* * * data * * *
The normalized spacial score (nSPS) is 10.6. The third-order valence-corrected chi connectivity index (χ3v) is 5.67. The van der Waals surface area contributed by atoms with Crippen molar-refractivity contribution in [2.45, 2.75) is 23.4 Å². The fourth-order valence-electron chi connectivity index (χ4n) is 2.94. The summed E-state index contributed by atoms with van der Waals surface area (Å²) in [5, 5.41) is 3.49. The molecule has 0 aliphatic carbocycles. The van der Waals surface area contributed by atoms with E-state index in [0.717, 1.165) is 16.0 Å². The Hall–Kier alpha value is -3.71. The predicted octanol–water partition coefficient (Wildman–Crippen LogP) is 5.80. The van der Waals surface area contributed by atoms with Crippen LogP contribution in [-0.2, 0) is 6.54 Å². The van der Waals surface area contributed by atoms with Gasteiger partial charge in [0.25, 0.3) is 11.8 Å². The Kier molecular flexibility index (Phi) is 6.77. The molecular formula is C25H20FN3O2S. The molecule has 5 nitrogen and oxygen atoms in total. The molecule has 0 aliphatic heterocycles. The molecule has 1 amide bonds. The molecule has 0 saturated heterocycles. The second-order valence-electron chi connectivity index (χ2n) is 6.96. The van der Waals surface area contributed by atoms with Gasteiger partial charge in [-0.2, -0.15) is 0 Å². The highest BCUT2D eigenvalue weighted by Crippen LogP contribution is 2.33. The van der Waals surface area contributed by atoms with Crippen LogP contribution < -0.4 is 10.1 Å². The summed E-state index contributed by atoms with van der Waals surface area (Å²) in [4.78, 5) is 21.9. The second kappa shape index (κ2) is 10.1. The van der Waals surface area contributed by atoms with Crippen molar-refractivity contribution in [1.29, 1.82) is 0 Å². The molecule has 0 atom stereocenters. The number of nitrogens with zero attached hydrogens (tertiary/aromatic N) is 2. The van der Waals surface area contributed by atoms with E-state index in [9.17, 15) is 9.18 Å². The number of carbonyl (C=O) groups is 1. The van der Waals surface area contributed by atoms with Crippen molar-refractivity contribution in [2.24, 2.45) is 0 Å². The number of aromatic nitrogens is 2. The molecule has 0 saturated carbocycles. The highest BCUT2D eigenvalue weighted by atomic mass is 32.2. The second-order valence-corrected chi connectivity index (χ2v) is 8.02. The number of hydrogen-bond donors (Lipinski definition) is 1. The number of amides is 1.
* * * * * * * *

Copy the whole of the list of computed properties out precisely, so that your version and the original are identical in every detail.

The normalized spacial score (nSPS) is 10.6. The third-order valence-corrected chi connectivity index (χ3v) is 5.67. The van der Waals surface area contributed by atoms with Crippen molar-refractivity contribution in [2.45, 2.75) is 23.4 Å². The fourth-order valence-electron chi connectivity index (χ4n) is 2.94. The summed E-state index contributed by atoms with van der Waals surface area (Å²) in [5, 5.41) is 3.49. The molecule has 0 aliphatic carbocycles. The van der Waals surface area contributed by atoms with E-state index in [0.717, 1.165) is 16.0 Å². The Hall–Kier alpha value is -3.71. The predicted octanol–water partition coefficient (Wildman–Crippen LogP) is 5.80. The van der Waals surface area contributed by atoms with Crippen LogP contribution in [-0.2, 0) is 6.54 Å². The van der Waals surface area contributed by atoms with Gasteiger partial charge in [0.25, 0.3) is 11.8 Å². The Kier molecular flexibility index (Phi) is 6.77. The molecular formula is C25H20FN3O2S. The molecule has 5 nitrogen and oxygen atoms in total. The molecule has 0 aliphatic heterocycles. The molecule has 1 amide bonds. The molecule has 0 saturated heterocycles. The second-order valence-electron chi connectivity index (χ2n) is 6.96. The van der Waals surface area contributed by atoms with Gasteiger partial charge in [-0.2, -0.15) is 0 Å². The highest BCUT2D eigenvalue weighted by Crippen LogP contribution is 2.33. The van der Waals surface area contributed by atoms with Crippen LogP contribution < -0.4 is 10.1 Å². The summed E-state index contributed by atoms with van der Waals surface area (Å²) in [4.78, 5) is 21.9. The second kappa shape index (κ2) is 10.1. The van der Waals surface area contributed by atoms with Crippen molar-refractivity contribution in [1.29, 1.82) is 0 Å². The molecule has 0 atom stereocenters. The number of nitrogens with zero attached hydrogens (tertiary/aromatic N) is 2. The van der Waals surface area contributed by atoms with E-state index in [9.17, 15) is 9.18 Å². The number of carbonyl (C=O) groups is 1. The van der Waals surface area contributed by atoms with Crippen molar-refractivity contribution in [2.24, 2.45) is 0 Å². The number of aromatic nitrogens is 2. The molecule has 0 saturated carbocycles. The highest BCUT2D eigenvalue weighted by atomic mass is 32.2. The second-order valence-corrected chi connectivity index (χ2v) is 8.02. The number of hydrogen-bond donors (Lipinski definition) is 1. The number of amides is 1.